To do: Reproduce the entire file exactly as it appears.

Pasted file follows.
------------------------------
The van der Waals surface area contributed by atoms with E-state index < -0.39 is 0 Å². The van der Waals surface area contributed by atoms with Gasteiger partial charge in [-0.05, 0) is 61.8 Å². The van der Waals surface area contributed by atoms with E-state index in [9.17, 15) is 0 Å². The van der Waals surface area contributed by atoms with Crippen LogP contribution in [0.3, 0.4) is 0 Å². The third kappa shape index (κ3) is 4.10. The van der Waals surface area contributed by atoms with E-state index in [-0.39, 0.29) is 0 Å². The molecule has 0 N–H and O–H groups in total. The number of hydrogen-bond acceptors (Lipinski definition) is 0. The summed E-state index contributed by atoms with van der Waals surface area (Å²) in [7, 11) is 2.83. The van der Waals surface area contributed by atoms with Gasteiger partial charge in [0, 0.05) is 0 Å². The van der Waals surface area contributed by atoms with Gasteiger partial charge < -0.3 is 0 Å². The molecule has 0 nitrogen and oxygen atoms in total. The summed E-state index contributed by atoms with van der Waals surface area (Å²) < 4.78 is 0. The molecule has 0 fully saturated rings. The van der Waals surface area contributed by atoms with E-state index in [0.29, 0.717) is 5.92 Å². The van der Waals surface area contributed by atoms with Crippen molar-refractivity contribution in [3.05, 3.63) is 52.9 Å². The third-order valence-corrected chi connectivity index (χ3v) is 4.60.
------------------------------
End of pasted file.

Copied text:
The van der Waals surface area contributed by atoms with E-state index < -0.39 is 0 Å². The van der Waals surface area contributed by atoms with Gasteiger partial charge in [-0.05, 0) is 61.8 Å². The van der Waals surface area contributed by atoms with E-state index in [9.17, 15) is 0 Å². The van der Waals surface area contributed by atoms with Crippen LogP contribution in [0.3, 0.4) is 0 Å². The third kappa shape index (κ3) is 4.10. The van der Waals surface area contributed by atoms with E-state index in [-0.39, 0.29) is 0 Å². The molecule has 0 N–H and O–H groups in total. The number of hydrogen-bond acceptors (Lipinski definition) is 0. The summed E-state index contributed by atoms with van der Waals surface area (Å²) in [7, 11) is 2.83. The van der Waals surface area contributed by atoms with Gasteiger partial charge in [0, 0.05) is 0 Å². The van der Waals surface area contributed by atoms with Gasteiger partial charge < -0.3 is 0 Å². The molecule has 0 nitrogen and oxygen atoms in total. The summed E-state index contributed by atoms with van der Waals surface area (Å²) < 4.78 is 0. The molecule has 0 fully saturated rings. The van der Waals surface area contributed by atoms with E-state index in [0.29, 0.717) is 5.92 Å². The van der Waals surface area contributed by atoms with Crippen molar-refractivity contribution in [3.05, 3.63) is 52.9 Å². The third-order valence-corrected chi connectivity index (χ3v) is 4.60.